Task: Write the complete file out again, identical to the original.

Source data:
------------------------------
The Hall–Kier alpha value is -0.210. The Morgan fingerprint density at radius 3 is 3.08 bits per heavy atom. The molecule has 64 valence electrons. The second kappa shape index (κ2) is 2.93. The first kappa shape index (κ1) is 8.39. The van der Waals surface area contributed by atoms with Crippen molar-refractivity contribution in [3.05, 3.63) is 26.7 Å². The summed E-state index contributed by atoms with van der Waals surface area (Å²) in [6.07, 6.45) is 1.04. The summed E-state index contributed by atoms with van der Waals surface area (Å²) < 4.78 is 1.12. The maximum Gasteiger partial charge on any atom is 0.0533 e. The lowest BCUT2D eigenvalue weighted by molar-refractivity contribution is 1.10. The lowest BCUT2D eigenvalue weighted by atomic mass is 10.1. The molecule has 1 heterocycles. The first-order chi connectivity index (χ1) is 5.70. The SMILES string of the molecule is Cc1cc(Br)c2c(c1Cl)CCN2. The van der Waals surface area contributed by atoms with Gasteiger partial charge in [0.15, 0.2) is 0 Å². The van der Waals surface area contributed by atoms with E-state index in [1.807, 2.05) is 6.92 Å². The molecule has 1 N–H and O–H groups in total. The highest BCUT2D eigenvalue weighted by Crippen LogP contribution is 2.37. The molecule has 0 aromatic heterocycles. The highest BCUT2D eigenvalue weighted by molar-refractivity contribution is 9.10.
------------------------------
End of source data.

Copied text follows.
The Hall–Kier alpha value is -0.210. The Morgan fingerprint density at radius 3 is 3.08 bits per heavy atom. The molecule has 64 valence electrons. The second kappa shape index (κ2) is 2.93. The first kappa shape index (κ1) is 8.39. The van der Waals surface area contributed by atoms with Crippen molar-refractivity contribution in [3.05, 3.63) is 26.7 Å². The summed E-state index contributed by atoms with van der Waals surface area (Å²) in [6.07, 6.45) is 1.04. The summed E-state index contributed by atoms with van der Waals surface area (Å²) < 4.78 is 1.12. The maximum Gasteiger partial charge on any atom is 0.0533 e. The lowest BCUT2D eigenvalue weighted by molar-refractivity contribution is 1.10. The lowest BCUT2D eigenvalue weighted by atomic mass is 10.1. The molecule has 1 heterocycles. The first-order chi connectivity index (χ1) is 5.70. The SMILES string of the molecule is Cc1cc(Br)c2c(c1Cl)CCN2. The van der Waals surface area contributed by atoms with Gasteiger partial charge in [0.15, 0.2) is 0 Å². The van der Waals surface area contributed by atoms with E-state index in [1.807, 2.05) is 6.92 Å². The molecule has 1 N–H and O–H groups in total. The highest BCUT2D eigenvalue weighted by Crippen LogP contribution is 2.37. The molecule has 0 aromatic heterocycles. The highest BCUT2D eigenvalue weighted by molar-refractivity contribution is 9.10.